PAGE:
“Wouldn’t it be nice to have such a simple test that could indicate an olive oil’s market grade, but it is much more complicated than that,” said Paul Vossen, UC Cooperative Extension advisor in Sonoma and Marin counties.
“All olive oils contain a small amount of saturated fatty acids that solidify at refrigerator temperatures,” said Vossen, an olive oil expert. “The amount of solidification is equal to the amount of saturated fatty acids in the oil, which depends mostly on the varieties of olives used to make the oil and to a lesser extent where the olives were grown. Solidification does not indicate freshness, purity, flavor, extra virgin grade, or any other quality parameter.”
The fridge-test theory surfaced on a recent episode of The Dr. Oz Show which aired Feb. 11, 2013, to more than 3 million viewers. While cautioning his method isn’t fool-proof, Dr. Oz. encouraged viewers to test the purity of EVOO by seeing if it solidifies in the fridge.
“After the show aired, we were swamped with calls from people who were concerned they were being ripped off,” Flynn said.
So the Olive Center conducted a study. They refrigerated seven samples, including two EVOOs, an olive oil, a canola oil, a safflower oil, and two blends. Some samples showed minor congealing at the bottom of the bottles, but none solidified completely.
“It’s true that waxes and long-chain fatty acids in extra virgin olive oil can lead to the oil solidifying in the cold, although relative amounts of these compounds vary from oil to oil,” the study said.
Olive oils are graded based on how the oil is extracted from olives and on chemical and sensory standards. True extra virgin olive oil is extracted from olives without heat or chemicals and must have no defective flavors such as rancidity. Extra virgin olive oil is more expensive than other oils and is therefore an attractive product for fraud.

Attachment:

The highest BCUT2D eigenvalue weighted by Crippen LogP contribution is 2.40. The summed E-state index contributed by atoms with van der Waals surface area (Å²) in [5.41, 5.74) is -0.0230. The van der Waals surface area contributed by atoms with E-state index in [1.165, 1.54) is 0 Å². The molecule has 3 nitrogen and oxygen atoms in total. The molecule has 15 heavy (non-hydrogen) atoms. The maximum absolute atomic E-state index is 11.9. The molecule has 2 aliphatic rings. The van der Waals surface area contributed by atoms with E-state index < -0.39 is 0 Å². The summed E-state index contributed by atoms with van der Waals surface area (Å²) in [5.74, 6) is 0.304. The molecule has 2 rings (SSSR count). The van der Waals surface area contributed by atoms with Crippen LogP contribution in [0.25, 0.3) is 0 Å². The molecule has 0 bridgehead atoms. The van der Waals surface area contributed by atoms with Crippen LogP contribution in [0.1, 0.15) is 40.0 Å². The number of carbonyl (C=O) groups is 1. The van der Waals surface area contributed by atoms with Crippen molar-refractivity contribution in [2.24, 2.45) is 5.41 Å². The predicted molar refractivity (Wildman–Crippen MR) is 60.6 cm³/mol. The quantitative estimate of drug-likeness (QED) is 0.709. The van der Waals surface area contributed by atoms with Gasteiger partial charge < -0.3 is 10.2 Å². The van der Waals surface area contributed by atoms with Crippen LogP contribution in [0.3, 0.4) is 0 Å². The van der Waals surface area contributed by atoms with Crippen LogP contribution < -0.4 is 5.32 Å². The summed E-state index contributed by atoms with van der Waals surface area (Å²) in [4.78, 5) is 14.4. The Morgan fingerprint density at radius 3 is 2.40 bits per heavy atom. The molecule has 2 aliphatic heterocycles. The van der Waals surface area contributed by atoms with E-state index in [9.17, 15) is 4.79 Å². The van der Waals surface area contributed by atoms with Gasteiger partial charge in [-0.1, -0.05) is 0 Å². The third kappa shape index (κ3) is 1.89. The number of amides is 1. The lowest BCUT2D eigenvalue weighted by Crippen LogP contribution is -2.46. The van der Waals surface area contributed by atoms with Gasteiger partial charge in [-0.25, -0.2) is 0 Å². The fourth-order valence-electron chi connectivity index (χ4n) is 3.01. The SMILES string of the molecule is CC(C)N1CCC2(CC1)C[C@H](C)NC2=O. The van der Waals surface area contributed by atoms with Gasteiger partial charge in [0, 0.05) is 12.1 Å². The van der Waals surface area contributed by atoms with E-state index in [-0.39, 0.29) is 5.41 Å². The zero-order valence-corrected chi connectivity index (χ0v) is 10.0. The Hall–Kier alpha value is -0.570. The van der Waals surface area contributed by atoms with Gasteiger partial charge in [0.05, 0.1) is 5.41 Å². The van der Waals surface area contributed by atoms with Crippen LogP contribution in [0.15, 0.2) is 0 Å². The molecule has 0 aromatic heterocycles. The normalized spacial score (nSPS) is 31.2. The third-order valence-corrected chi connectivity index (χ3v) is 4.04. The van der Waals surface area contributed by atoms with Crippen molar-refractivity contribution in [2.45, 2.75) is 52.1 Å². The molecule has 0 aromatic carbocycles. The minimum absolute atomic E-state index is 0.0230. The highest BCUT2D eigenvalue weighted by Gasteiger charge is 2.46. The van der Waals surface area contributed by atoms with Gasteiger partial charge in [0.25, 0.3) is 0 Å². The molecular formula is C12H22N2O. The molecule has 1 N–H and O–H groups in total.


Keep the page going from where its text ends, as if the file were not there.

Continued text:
Using sensory and chemistry testing, the UC Davis Olive Center is working on dependable methods for detecting when an extra virgin olive oil is fraudulently labeled. In the meantime, the center advises consumers to choose an oil within 15 months of the harvest day (not the best-before date), look for a certification seal indicating that the oil passed chemical and sensory tests, and seek (and store) oils protected from light.
A farm advisor who has been instrumental in developing profitable niches for farmers was named "Outstanding Agricultural Educator" with a 2012 Pedro Ilic Award, for his dedication to small-scale farming.
Paul Vossen, UC Cooperative Extension advisor in Sonoma and Marin counties, accepted the award on March 5 at the California Small Farm Conference in Valencia.
"Paul has contributed tremendously to the success of the growing California olive oil industry," said Shermain Hardesty, who presented the award and is director of UC's small farm program. "Paul helps farmers connect with consumers who are willing to pay the price premiums necessary for their high-quality products. And he was one of the first to recognize 'local' as a marketing attribute."
Vossen is one of the founders of the UC Davis Olive Center. He was also instrumental in the first organic production manuals published by the university, which were for apples and olives. He conducts field research on specialty crops, including tree fruit, berries and vegetables, to share with farmers in his region and throughout California.
"Paul Vossen has passion, energy and enthusiasm for his profession and his clientele," they wrote. "He easily moves from teaching farm workers to discussing olive oil production with an olive grower visiting from Spain."
Vossen knew and worked with the award's namesake, Pedro Ilic.
"One of the really neat things about Pedro was that he was so passionate about the small farmer, and I really think that's why this award lives on," he said. "He was such a hard worker and so dedicated to the small farmer."
Ilic's untimely death in 1994 prompted the UC Small Farm Program to annually honor those who carry on his legacy of personal commitment to small-scale and family farming. Ilic was a UC Cooperative Extension farm advisor in Fresno County and one of the original advisors of the Small Farm Program when it was established in 1979.